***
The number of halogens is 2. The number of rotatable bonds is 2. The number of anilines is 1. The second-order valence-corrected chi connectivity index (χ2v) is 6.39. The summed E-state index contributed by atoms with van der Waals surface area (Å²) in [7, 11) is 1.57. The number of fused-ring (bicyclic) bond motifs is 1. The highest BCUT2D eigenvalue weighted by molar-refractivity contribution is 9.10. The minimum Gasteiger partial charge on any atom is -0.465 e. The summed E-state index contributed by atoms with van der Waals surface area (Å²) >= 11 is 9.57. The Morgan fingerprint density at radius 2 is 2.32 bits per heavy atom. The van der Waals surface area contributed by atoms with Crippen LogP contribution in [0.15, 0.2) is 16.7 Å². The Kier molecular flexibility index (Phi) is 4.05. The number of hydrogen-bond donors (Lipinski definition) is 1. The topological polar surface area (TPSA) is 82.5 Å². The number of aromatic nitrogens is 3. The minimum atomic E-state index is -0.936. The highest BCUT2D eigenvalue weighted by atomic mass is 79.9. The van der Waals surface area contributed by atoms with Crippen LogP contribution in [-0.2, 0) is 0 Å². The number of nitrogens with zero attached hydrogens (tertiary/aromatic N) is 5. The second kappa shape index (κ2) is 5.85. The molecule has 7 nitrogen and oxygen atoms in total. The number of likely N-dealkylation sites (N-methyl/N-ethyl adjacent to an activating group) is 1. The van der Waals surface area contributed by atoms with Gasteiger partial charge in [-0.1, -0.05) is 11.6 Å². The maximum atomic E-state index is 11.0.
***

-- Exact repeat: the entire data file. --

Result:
The number of halogens is 2. The number of rotatable bonds is 2. The number of anilines is 1. The second-order valence-corrected chi connectivity index (χ2v) is 6.39. The summed E-state index contributed by atoms with van der Waals surface area (Å²) in [7, 11) is 1.57. The number of fused-ring (bicyclic) bond motifs is 1. The highest BCUT2D eigenvalue weighted by molar-refractivity contribution is 9.10. The minimum Gasteiger partial charge on any atom is -0.465 e. The summed E-state index contributed by atoms with van der Waals surface area (Å²) >= 11 is 9.57. The Morgan fingerprint density at radius 2 is 2.32 bits per heavy atom. The van der Waals surface area contributed by atoms with Crippen LogP contribution in [0.15, 0.2) is 16.7 Å². The Kier molecular flexibility index (Phi) is 4.05. The number of hydrogen-bond donors (Lipinski definition) is 1. The topological polar surface area (TPSA) is 82.5 Å². The number of aromatic nitrogens is 3. The minimum atomic E-state index is -0.936. The highest BCUT2D eigenvalue weighted by atomic mass is 79.9. The van der Waals surface area contributed by atoms with Crippen LogP contribution in [-0.2, 0) is 0 Å². The number of nitrogens with zero attached hydrogens (tertiary/aromatic N) is 5. The second kappa shape index (κ2) is 5.85. The molecule has 7 nitrogen and oxygen atoms in total. The number of likely N-dealkylation sites (N-methyl/N-ethyl adjacent to an activating group) is 1. The van der Waals surface area contributed by atoms with Gasteiger partial charge in [-0.1, -0.05) is 11.6 Å². The maximum atomic E-state index is 11.0.